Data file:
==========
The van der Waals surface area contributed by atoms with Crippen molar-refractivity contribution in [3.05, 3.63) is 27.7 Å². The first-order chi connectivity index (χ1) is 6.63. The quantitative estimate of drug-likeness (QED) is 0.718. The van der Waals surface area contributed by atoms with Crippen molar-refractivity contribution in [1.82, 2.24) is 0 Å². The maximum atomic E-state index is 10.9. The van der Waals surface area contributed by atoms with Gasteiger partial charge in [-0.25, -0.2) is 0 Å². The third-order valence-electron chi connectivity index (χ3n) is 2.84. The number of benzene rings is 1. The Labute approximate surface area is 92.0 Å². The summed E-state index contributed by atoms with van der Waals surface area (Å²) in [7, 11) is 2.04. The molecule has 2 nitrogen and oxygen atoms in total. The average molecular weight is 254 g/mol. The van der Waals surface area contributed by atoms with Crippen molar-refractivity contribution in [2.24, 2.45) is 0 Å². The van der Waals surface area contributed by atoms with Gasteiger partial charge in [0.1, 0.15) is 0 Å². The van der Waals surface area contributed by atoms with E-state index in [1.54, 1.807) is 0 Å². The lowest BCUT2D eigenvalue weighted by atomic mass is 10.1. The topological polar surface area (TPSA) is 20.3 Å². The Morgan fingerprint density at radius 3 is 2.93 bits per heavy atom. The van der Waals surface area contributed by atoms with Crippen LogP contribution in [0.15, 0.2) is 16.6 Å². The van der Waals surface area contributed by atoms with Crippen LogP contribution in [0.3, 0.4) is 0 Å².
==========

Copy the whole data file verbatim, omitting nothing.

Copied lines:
The van der Waals surface area contributed by atoms with Crippen molar-refractivity contribution in [3.05, 3.63) is 27.7 Å². The first-order chi connectivity index (χ1) is 6.63. The quantitative estimate of drug-likeness (QED) is 0.718. The van der Waals surface area contributed by atoms with Crippen molar-refractivity contribution in [1.82, 2.24) is 0 Å². The maximum atomic E-state index is 10.9. The van der Waals surface area contributed by atoms with Gasteiger partial charge in [-0.25, -0.2) is 0 Å². The third-order valence-electron chi connectivity index (χ3n) is 2.84. The number of benzene rings is 1. The Labute approximate surface area is 92.0 Å². The summed E-state index contributed by atoms with van der Waals surface area (Å²) in [7, 11) is 2.04. The molecule has 2 nitrogen and oxygen atoms in total. The average molecular weight is 254 g/mol. The van der Waals surface area contributed by atoms with Crippen molar-refractivity contribution in [2.24, 2.45) is 0 Å². The van der Waals surface area contributed by atoms with Gasteiger partial charge in [0.1, 0.15) is 0 Å². The van der Waals surface area contributed by atoms with E-state index in [1.54, 1.807) is 0 Å². The lowest BCUT2D eigenvalue weighted by atomic mass is 10.1. The topological polar surface area (TPSA) is 20.3 Å². The Morgan fingerprint density at radius 3 is 2.93 bits per heavy atom. The van der Waals surface area contributed by atoms with Crippen LogP contribution in [0.15, 0.2) is 16.6 Å². The van der Waals surface area contributed by atoms with Crippen LogP contribution in [0.3, 0.4) is 0 Å².